Employment Law for Bartenders, Waiters and Waitresses

Bartenders, waiters and waitresses, or “Liquor Servers” as they are referred to in the Employment Standards Act (“ESA”), are given special treatment under the law and by the Ontario Courts. While many of the ESA’s provisions apply equally to all types of employees, there are some important distinctions for liquor servers that hospitality employees and employers should know. This article is meant to highlight some of those important differences.

Minimum Wage

As of January 1, 2018, minimum wage for most workers in Ontario was increased to $14.00 per hour. However, the ESA permits lower minimum wage rates for certain designated groups of workers who receive tips as a significant portion of their income. Liquor servers fall into this category. Since January of 2018, the minimum wage rate for liquor servers is $12.20 per hour.

While the terms “Liquor Server” or “Bartender” are not specifically defined in the ESA, the relevant section on minimum wage provides helpful insight into whether an employee’s minimum wage rate can legally be lowered to $12.20 per hour. The ESA states as follows:

Determination of Minimum Wage
23.1 (1) The minimum wage is the following:
1. On or after January 1, 2018, but before October 1, 2020, the amount set out below for the following classes of employees:
ii. For employees who, as a regular part of their employment, serve liquor directly to customers, guests, members or patrons in premises for which a licence or permit has been issued under the Liquor Licence Act and who regularly receive tips or other gratuities from their work, $12.20 per hour. [emphasis added]

Minimum Wage After October 2020

As suggested in the above section, after October of 2020, the minimum wage rate for liquor servers will increase in accordance with a formula based on the Consumer Price Index. This formula is as follows:

Previous Wage × (Index A/Index B) = Adjusted Wage

In which:

“Previous wage” is the minimum wage rate that applied immediately before October 1st of the year;

“Index A” is the Consumer Price Index for the previous calendar year;

“Index B” is the Consumer Price Index for the calendar year immediately preceding the calendar year mentioned in the description of “Index A;” and

“Adjusted wage” is the resulting new minimum wage rate.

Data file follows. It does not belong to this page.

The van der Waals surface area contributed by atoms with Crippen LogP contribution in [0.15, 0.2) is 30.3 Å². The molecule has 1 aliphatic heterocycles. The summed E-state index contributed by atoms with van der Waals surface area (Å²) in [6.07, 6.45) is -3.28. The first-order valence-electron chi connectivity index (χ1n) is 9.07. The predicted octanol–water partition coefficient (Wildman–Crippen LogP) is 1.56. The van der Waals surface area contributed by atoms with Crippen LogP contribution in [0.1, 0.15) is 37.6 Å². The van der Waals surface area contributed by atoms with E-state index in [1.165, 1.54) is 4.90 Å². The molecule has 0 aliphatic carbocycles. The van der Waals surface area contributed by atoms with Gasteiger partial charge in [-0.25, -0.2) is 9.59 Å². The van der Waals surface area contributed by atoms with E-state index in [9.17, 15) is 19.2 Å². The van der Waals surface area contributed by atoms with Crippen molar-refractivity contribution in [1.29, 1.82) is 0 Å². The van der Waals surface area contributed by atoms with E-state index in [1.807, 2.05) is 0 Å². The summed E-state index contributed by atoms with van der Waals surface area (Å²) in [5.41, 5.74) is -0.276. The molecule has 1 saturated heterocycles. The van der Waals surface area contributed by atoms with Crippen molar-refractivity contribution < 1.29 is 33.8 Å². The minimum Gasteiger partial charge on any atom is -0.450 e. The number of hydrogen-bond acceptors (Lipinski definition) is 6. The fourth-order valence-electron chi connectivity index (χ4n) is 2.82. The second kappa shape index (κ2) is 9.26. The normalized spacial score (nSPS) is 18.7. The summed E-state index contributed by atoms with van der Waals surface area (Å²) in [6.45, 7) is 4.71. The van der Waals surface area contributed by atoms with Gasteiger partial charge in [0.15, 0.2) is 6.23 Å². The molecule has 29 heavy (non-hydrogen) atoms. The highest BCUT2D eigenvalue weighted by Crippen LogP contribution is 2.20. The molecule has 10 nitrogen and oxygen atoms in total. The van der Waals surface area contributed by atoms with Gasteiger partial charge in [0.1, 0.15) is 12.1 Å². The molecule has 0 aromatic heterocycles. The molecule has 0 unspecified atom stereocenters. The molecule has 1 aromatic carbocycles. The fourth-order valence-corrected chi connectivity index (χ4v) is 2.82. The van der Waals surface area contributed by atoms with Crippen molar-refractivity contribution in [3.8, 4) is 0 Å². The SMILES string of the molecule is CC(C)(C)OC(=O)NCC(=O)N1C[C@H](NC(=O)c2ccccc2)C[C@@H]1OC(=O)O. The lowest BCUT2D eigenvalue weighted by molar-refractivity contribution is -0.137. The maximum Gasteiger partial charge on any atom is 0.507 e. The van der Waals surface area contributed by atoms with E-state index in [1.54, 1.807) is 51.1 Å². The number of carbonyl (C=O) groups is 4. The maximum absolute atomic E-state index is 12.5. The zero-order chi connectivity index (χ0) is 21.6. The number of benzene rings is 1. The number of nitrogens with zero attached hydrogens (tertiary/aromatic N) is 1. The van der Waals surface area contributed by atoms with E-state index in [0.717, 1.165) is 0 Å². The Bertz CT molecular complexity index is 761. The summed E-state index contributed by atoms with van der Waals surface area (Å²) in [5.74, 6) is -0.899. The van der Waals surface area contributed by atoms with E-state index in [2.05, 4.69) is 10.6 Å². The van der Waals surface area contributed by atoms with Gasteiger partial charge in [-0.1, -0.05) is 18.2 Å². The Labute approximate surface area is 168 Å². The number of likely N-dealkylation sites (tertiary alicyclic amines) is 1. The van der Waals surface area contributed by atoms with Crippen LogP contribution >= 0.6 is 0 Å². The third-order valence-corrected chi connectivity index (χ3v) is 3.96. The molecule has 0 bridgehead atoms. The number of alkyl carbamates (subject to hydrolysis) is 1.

Termination, Reasonable Notice, and Wages

Like all employees in Ontario, liquor servers are entitled to a certain amount of notice, or pay in lieu of notice, when their employment is terminated.

That being said, for liquor servers, more often than not a significant portion of their income comes in the form of tips. Therefore, the biggest question I get as a Toronto employment lawyer, from both employees and employers, is whether tips should be included as wages for the purpose of pay in lieu of reasonable notice. The answer to that questions depends significantly on whether the bartender or liquor server has a valid employment contract that limits notice only to those minimums under the ESA.

Under the ESA, Wages Do Not Include Tips

Under the ESA, generally when an employer terminates an employee who has been continuously employed for at least 3 months, the employer must provide the employee with notice, or pay in lieu of notice. This pay in lieu of notice is often referred to as “termination pay.” The amount of written notice required by the ESA is as follows:

Employment Period Notice Length
3 months – less than 1 year 1 Week
1 year – less than 3 years 2 Weeks
3 years – less than 4 years 3 Weeks
4 years – less than 5 years 4 Weeks
5 years – less than 6 years 5 Weeks
6 years – less than 7 years 6 Weeks
7 years – less than 8 years 7 Weeks
8 years or more 8 Weeks

If an employee, by an enforceable employment contract, is only entitled to the minimums under the ESA, then that worker may NOT be owed tips. Wages under the ESA are defined as:

“Wages” means:
(a) monetary remuneration payable by an employer to an employee under the terms of an employment contract, oral or written, express or implied,
(b) any payment required to be made by an employer to an employee under this Act, and
(c) any allowances for room or board under an employment contract or prescribed allowances,
but does not include,
(d) tips or other gratuities,
(e) any sums paid as gifts or bonuses that are dependent on the discretion of the employer and that are not related to hours, production or efficiency,
(f) expenses and travelling allowances, or
(g) subject to subsections 60 (3) or 62 (2), employer contributions to a benefit plan and payments to which an employee is entitled from a benefit plan. [emphasis added]

Without an Enforceable Termination Clause, Tips Are Owed as Part of Termination Pay

Without an enforceable clause in an employment contract which limits reasonable notice to only the ESA minimums, the Ontario Courts ignore the strict wording of the ESA and require employers to pay tips as part of wrongful termination pay.

We can see an example of this in the case of Giacomo Violo v. Delphi Communications, Incorporated. Violo had worked as a waiter and bartender for a small restaurant in Ontario for 29 years. At the time of his termination, he was 51 years old. The parties did not have an employment contract, and the restaurant contended that Violo had been legally terminated due to excessive tardiness, alcohol abuse, and discourteous behaviour. After examining the evidence, including work records from the defendant and testimony from current employees, the Court determined that “there was no cause for the plaintiff’s dismissal.” The Court then turned to the issue of determining the reasonable notice period Violo was due. After examining numerous factors, including Violo’s age and the availability of similar jobs at the time he was terminated, the Court determined Violo was entitled to a reasonable notice period of 15 months. The Court then addressed the issue of damages, noting that tips would be factored in as such wages constituted a significant portion of his overall income: “… in 2010 he claimed $9,025 in tip income, almost as much as his income from wages.” In total, Violo was awarded $45,250, representative of his base salary and tips over the course of the 15 month notice period.